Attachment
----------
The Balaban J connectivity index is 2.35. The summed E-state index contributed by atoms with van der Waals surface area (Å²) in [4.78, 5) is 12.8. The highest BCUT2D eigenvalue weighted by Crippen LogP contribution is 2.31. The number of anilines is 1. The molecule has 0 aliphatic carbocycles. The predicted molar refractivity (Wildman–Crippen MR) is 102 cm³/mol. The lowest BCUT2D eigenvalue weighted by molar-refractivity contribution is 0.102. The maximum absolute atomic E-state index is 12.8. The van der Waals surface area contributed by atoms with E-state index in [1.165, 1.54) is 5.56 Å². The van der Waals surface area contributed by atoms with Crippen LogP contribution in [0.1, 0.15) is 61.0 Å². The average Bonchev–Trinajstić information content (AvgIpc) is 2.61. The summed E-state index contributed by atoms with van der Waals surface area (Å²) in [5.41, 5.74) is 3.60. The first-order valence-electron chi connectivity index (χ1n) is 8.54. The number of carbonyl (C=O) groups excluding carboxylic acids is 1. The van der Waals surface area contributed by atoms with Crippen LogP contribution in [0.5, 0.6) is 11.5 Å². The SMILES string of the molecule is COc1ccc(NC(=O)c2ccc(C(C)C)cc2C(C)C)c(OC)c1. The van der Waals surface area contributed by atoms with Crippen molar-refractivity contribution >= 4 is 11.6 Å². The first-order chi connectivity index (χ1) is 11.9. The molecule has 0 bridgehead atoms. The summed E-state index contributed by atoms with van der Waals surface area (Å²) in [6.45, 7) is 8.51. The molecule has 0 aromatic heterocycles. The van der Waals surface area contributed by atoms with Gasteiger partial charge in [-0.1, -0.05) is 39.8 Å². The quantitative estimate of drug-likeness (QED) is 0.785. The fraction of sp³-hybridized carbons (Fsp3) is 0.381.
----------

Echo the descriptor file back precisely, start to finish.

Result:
The Balaban J connectivity index is 2.35. The summed E-state index contributed by atoms with van der Waals surface area (Å²) in [4.78, 5) is 12.8. The highest BCUT2D eigenvalue weighted by Crippen LogP contribution is 2.31. The number of anilines is 1. The molecule has 0 aliphatic carbocycles. The predicted molar refractivity (Wildman–Crippen MR) is 102 cm³/mol. The lowest BCUT2D eigenvalue weighted by molar-refractivity contribution is 0.102. The maximum absolute atomic E-state index is 12.8. The van der Waals surface area contributed by atoms with E-state index in [1.165, 1.54) is 5.56 Å². The van der Waals surface area contributed by atoms with Crippen LogP contribution in [0.1, 0.15) is 61.0 Å². The average Bonchev–Trinajstić information content (AvgIpc) is 2.61. The summed E-state index contributed by atoms with van der Waals surface area (Å²) in [5.41, 5.74) is 3.60. The first-order valence-electron chi connectivity index (χ1n) is 8.54. The number of carbonyl (C=O) groups excluding carboxylic acids is 1. The van der Waals surface area contributed by atoms with Crippen LogP contribution in [0.5, 0.6) is 11.5 Å². The SMILES string of the molecule is COc1ccc(NC(=O)c2ccc(C(C)C)cc2C(C)C)c(OC)c1. The van der Waals surface area contributed by atoms with Crippen molar-refractivity contribution >= 4 is 11.6 Å². The first-order chi connectivity index (χ1) is 11.9. The molecule has 0 bridgehead atoms. The summed E-state index contributed by atoms with van der Waals surface area (Å²) in [6.45, 7) is 8.51. The molecule has 0 aromatic heterocycles. The van der Waals surface area contributed by atoms with Gasteiger partial charge in [-0.1, -0.05) is 39.8 Å². The quantitative estimate of drug-likeness (QED) is 0.785. The fraction of sp³-hybridized carbons (Fsp3) is 0.381.